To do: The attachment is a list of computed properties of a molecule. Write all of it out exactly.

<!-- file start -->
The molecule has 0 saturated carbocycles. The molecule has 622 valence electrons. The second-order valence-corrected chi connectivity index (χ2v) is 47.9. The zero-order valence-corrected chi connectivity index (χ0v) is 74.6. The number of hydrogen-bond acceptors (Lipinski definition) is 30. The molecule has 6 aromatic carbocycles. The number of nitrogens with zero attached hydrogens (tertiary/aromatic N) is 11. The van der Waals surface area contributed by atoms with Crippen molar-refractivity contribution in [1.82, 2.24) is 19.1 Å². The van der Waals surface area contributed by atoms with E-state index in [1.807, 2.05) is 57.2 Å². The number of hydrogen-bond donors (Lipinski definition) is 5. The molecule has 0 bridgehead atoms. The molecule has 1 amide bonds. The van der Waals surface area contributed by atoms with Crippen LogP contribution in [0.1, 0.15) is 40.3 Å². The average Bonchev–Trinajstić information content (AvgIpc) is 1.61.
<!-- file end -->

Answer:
The molecule has 0 saturated carbocycles. The molecule has 622 valence electrons. The second-order valence-corrected chi connectivity index (χ2v) is 47.9. The zero-order valence-corrected chi connectivity index (χ0v) is 74.6. The number of hydrogen-bond acceptors (Lipinski definition) is 30. The molecule has 6 aromatic carbocycles. The number of nitrogens with zero attached hydrogens (tertiary/aromatic N) is 11. The van der Waals surface area contributed by atoms with Crippen molar-refractivity contribution in [1.82, 2.24) is 19.1 Å². The van der Waals surface area contributed by atoms with E-state index in [1.807, 2.05) is 57.2 Å². The number of hydrogen-bond donors (Lipinski definition) is 5. The molecule has 0 bridgehead atoms. The molecule has 1 amide bonds. The van der Waals surface area contributed by atoms with Crippen LogP contribution in [0.1, 0.15) is 40.3 Å². The average Bonchev–Trinajstić information content (AvgIpc) is 1.61.